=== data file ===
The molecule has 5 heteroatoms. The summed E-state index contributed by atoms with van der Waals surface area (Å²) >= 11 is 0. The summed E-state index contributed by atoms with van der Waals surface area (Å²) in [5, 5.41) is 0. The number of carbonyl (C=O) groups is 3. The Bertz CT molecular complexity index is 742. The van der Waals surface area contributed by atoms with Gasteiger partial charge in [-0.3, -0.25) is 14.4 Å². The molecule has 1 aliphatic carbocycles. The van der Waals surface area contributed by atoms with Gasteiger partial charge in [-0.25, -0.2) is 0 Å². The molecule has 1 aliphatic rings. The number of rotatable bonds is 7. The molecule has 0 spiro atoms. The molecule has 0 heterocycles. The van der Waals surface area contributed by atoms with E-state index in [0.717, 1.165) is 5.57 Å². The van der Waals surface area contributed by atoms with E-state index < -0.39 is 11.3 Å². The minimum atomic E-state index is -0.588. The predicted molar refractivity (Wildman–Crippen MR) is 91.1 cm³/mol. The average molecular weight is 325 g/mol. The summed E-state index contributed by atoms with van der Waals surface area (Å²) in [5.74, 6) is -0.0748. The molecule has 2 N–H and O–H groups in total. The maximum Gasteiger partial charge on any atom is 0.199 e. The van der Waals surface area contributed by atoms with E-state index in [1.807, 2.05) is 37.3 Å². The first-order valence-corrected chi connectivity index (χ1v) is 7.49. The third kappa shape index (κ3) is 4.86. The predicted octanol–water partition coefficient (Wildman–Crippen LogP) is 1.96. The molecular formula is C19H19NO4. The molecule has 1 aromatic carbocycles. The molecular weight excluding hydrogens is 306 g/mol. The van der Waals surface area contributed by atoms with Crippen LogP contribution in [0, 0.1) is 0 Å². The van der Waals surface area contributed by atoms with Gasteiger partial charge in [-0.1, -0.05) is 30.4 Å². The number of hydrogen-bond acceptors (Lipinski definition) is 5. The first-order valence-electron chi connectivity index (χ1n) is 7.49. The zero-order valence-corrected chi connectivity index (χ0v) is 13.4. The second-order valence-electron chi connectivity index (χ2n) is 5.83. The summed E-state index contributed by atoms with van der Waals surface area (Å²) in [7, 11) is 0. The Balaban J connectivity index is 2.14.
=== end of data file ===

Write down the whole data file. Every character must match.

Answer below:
The molecule has 5 heteroatoms. The summed E-state index contributed by atoms with van der Waals surface area (Å²) >= 11 is 0. The summed E-state index contributed by atoms with van der Waals surface area (Å²) in [5, 5.41) is 0. The number of carbonyl (C=O) groups is 3. The Bertz CT molecular complexity index is 742. The van der Waals surface area contributed by atoms with Gasteiger partial charge in [-0.3, -0.25) is 14.4 Å². The molecule has 1 aliphatic carbocycles. The van der Waals surface area contributed by atoms with Gasteiger partial charge in [-0.25, -0.2) is 0 Å². The molecule has 1 aliphatic rings. The number of rotatable bonds is 7. The molecule has 0 spiro atoms. The molecule has 0 heterocycles. The van der Waals surface area contributed by atoms with E-state index in [0.717, 1.165) is 5.57 Å². The van der Waals surface area contributed by atoms with E-state index < -0.39 is 11.3 Å². The minimum atomic E-state index is -0.588. The predicted molar refractivity (Wildman–Crippen MR) is 91.1 cm³/mol. The average molecular weight is 325 g/mol. The summed E-state index contributed by atoms with van der Waals surface area (Å²) in [5.74, 6) is -0.0748. The molecule has 2 N–H and O–H groups in total. The maximum Gasteiger partial charge on any atom is 0.199 e. The van der Waals surface area contributed by atoms with E-state index in [1.807, 2.05) is 37.3 Å². The first-order valence-corrected chi connectivity index (χ1v) is 7.49. The third kappa shape index (κ3) is 4.86. The predicted octanol–water partition coefficient (Wildman–Crippen LogP) is 1.96. The molecular formula is C19H19NO4. The molecule has 1 aromatic carbocycles. The molecular weight excluding hydrogens is 306 g/mol. The van der Waals surface area contributed by atoms with Crippen LogP contribution in [0, 0.1) is 0 Å². The van der Waals surface area contributed by atoms with Gasteiger partial charge in [-0.1, -0.05) is 30.4 Å². The number of hydrogen-bond acceptors (Lipinski definition) is 5. The first-order valence-electron chi connectivity index (χ1n) is 7.49. The zero-order valence-corrected chi connectivity index (χ0v) is 13.4. The second-order valence-electron chi connectivity index (χ2n) is 5.83. The summed E-state index contributed by atoms with van der Waals surface area (Å²) in [7, 11) is 0. The Balaban J connectivity index is 2.14.